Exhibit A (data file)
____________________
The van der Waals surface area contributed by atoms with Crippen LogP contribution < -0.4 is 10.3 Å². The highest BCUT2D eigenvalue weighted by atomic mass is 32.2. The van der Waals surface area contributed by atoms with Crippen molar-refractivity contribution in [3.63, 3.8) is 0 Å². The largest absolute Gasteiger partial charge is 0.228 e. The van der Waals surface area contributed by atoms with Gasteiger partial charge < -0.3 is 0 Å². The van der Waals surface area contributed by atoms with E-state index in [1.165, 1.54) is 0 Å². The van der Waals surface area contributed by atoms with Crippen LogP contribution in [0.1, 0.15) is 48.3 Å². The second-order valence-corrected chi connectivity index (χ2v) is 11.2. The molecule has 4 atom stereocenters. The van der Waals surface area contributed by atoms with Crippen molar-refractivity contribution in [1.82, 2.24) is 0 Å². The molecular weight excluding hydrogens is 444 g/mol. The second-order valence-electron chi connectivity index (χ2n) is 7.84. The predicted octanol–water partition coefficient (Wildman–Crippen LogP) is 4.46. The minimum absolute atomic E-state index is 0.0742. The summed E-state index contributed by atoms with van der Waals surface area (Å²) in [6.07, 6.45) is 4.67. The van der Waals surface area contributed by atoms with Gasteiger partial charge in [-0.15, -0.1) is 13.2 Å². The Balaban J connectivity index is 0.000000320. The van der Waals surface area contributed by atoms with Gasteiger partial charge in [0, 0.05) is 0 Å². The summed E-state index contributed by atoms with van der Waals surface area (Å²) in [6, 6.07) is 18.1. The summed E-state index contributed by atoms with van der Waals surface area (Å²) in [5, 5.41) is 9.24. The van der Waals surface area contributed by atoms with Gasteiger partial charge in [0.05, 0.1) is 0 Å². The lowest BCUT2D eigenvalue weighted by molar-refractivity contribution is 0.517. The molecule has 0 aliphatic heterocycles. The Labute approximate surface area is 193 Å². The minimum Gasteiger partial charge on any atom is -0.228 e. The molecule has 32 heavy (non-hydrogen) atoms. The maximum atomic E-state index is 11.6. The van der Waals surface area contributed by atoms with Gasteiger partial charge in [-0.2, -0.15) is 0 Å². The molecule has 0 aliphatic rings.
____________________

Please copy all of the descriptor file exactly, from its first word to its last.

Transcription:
The van der Waals surface area contributed by atoms with Crippen LogP contribution < -0.4 is 10.3 Å². The highest BCUT2D eigenvalue weighted by atomic mass is 32.2. The van der Waals surface area contributed by atoms with Crippen molar-refractivity contribution in [3.63, 3.8) is 0 Å². The largest absolute Gasteiger partial charge is 0.228 e. The van der Waals surface area contributed by atoms with Gasteiger partial charge < -0.3 is 0 Å². The van der Waals surface area contributed by atoms with E-state index in [1.165, 1.54) is 0 Å². The van der Waals surface area contributed by atoms with Crippen LogP contribution in [0.1, 0.15) is 48.3 Å². The second-order valence-corrected chi connectivity index (χ2v) is 11.2. The molecule has 4 atom stereocenters. The van der Waals surface area contributed by atoms with Crippen molar-refractivity contribution in [1.82, 2.24) is 0 Å². The molecular weight excluding hydrogens is 444 g/mol. The second-order valence-electron chi connectivity index (χ2n) is 7.84. The predicted octanol–water partition coefficient (Wildman–Crippen LogP) is 4.46. The minimum absolute atomic E-state index is 0.0742. The summed E-state index contributed by atoms with van der Waals surface area (Å²) in [6.07, 6.45) is 4.67. The van der Waals surface area contributed by atoms with Gasteiger partial charge in [-0.15, -0.1) is 13.2 Å². The Balaban J connectivity index is 0.000000320. The van der Waals surface area contributed by atoms with Gasteiger partial charge in [0, 0.05) is 0 Å². The summed E-state index contributed by atoms with van der Waals surface area (Å²) in [6, 6.07) is 18.1. The summed E-state index contributed by atoms with van der Waals surface area (Å²) in [5, 5.41) is 9.24. The van der Waals surface area contributed by atoms with Gasteiger partial charge in [0.05, 0.1) is 0 Å². The lowest BCUT2D eigenvalue weighted by molar-refractivity contribution is 0.517. The molecule has 0 aliphatic heterocycles. The Labute approximate surface area is 193 Å². The minimum Gasteiger partial charge on any atom is -0.228 e. The molecule has 32 heavy (non-hydrogen) atoms. The maximum atomic E-state index is 11.6. The van der Waals surface area contributed by atoms with Gasteiger partial charge in [-0.2, -0.15) is 0 Å². The molecule has 0 aliphatic rings.